Friday, January 19, 2007

Asking The Right Questions About Shawn Hornbeck

With all the interest in the return of the 2 Missouri boys to their families, I've heard offensive, victim-blaming comments from people like Rush Limbaugh, but some important questions aren't being asked.

1) Why didn't Shawn's friend who joked that he looked just like the missing boy, contact the police instead of asking someone who if he were kidnapped could be too terrified to give an honest answer?

From Yahoo News:

Another friend said she would tease Hornbeck when they saw news coverage about missing posters with his likeness.“We would even kind of giggle about it and say you look just like Shawn Hornbeck but he never acted on it, no response, nothing,” Kelly Douglas told Fox News.
Obviously, we can't go back and this friend shouldn't be shamed for how he responded to the similarity. But what needs to happen is for people to realize there is a better response to the appearance of similiarities.

My suggestion would be to collect as much information as possible before reporting to the police or to a hotline so the police have more to go on in case the child disappears. Details like the license plate of the car the child gets into. Then let the authorities investigate so they can verify the child's identity.

If the child isn't the missing child then no harm has been done.

2) What can we tell children so they will know when it is worth the risk to reveal their identity if they are kidnapped?

If all we tell children is what not to do (don't get in a car with a stranger), they won't have any idea of what they can do to get free. They won't know if the person who hurt them can make good on their threats.

We also need to tell them that nothing they are forced to do by a kidnapper is their responsibility and nothing that happens to them will make them less wanted or less loved.

Children need to know how to approach the police so they won't be at risk of being returned to their kidnapper as a child who tells wild lies.

We need to learn how kidnappers control their victims and so we can give potential victims more practical tools they can use if they become victims without making them live in a constant state of fear.

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posted by Marcella Chester @ 3:35 PM   3 comments links to this post


At January 19, 2007 8:01 PM, Anonymous Anonymous said...

I saw the Steven Stayner movie years ago and hoped nothing like that would ever happen again, and I'm very disturbed by this. At the very least, someone else should have been suspicious enough to find out what was going on. Is anything else like this happening somewhere that we don't even know about?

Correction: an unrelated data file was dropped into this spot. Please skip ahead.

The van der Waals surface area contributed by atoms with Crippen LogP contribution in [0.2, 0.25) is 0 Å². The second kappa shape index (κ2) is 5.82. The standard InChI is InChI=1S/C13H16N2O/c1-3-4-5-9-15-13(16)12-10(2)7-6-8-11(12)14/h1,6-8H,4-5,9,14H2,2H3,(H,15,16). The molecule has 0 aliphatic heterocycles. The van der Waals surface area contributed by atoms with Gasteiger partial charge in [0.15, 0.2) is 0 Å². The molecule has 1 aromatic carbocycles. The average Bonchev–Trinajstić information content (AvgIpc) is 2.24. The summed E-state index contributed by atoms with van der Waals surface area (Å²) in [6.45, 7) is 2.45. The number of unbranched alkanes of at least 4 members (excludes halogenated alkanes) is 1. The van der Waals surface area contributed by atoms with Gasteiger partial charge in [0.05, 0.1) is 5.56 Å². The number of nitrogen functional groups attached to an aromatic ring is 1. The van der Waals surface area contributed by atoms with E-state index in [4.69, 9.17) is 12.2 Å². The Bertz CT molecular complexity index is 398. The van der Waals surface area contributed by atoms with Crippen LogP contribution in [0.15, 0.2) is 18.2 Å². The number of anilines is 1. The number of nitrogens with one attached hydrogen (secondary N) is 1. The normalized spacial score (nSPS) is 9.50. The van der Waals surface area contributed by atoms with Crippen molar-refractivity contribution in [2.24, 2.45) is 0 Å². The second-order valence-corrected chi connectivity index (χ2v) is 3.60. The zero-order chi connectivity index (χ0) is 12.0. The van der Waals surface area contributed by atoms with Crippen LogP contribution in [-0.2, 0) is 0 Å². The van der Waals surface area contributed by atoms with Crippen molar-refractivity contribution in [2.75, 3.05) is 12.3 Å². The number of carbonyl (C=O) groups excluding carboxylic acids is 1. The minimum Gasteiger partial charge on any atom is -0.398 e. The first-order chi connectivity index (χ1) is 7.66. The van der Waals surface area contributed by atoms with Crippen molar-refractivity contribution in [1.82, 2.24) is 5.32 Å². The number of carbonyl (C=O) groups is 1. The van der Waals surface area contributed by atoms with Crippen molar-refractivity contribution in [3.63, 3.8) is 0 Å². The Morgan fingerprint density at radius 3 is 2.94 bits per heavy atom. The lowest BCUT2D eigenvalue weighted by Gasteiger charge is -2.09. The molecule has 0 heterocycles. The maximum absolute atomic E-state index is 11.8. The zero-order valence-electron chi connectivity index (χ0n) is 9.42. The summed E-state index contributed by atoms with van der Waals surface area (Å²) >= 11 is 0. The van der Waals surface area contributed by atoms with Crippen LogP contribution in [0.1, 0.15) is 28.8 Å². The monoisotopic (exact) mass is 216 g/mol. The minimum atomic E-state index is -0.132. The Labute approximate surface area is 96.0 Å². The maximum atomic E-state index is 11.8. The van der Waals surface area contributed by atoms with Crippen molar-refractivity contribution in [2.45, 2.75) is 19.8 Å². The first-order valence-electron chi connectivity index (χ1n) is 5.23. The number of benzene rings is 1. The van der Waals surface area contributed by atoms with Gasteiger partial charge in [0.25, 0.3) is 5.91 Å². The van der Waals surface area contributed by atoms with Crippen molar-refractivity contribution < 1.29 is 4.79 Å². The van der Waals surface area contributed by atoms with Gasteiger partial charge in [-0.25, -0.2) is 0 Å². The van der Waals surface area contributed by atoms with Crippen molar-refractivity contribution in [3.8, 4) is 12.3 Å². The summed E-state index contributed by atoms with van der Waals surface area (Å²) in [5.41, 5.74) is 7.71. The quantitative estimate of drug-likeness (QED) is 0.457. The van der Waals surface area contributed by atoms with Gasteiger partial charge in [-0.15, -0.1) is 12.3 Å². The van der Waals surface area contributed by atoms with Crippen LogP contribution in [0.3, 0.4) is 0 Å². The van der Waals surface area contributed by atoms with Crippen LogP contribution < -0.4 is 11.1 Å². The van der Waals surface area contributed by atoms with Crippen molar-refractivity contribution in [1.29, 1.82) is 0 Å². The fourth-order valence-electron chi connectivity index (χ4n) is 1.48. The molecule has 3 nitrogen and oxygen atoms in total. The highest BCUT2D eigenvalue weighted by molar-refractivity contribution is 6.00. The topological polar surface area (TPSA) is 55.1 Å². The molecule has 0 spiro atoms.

While it's too early to tell, some think he was scared into not coming forward himself. I remember being taught that people can make threats to hurt your family with no way of actually doing so- I can't help wondering if he was ever told that.

At January 22, 2007 8:56 AM, Anonymous Anonymous said...

I wouldn't blame the neighbors, or Shawn's Kirkwood friends, too much. We live in a society that does not welcome "interference" from outsiders. The few times I have tried to intevene for a child ("Ma'am, your toddler really needs to be in a car seat for his own's a program where you can borrow one;" " really shouldn't let your kid play in the street on this corner--cars come through here pretty fast;" and so on) all I've gotten is a look to kill, and a shrieked, "Don't you tell ME how to raise MY child!" The several times I've asked for more police and crossing guard oversight at the busy intersection by the school nearby, I've simply been written off as a the "local busybody." Nobody ever says, "Thanks for calling the police because my child looks like that missing kid..." No, they are angry that you ever could have thought they would do something like that! How dare you besmirch their good name! Maybe they'll sue for defamatiopn of character! Or maybe they'll retaliate in some other way. "It takes a village" aside...nobody ever really wants that village to intervene when it's THEIR child. And in this day of lawsuits, road rage, etc., I don't blame bystanders for standing by.

At January 23, 2007 2:34 PM, Blogger Kaethe said...

I can't blame the friend for not doing something. I think kids know just how much credibility they have with the police. If a kid calls up a hotline and says "my friend looks like that missing kid", do we imagine that the police are going to say "thanks" and get right on that?

Have you read Protecting the Gift by Gavin De Becker? I don't think it is possible to give anyone, let alone children, practical tools that will serve them against adults with evil intent. They're kids. They can and will be manipulated, and that's why adults pick them.

The best we can do, I think, is to tell our kids: whenever you need help, go to a woman. And we can raise our voices high against asshats like Rush, and be heard saying: Shawn did great! Outstanding! He survived, didn't he? How many of us could manage the same?


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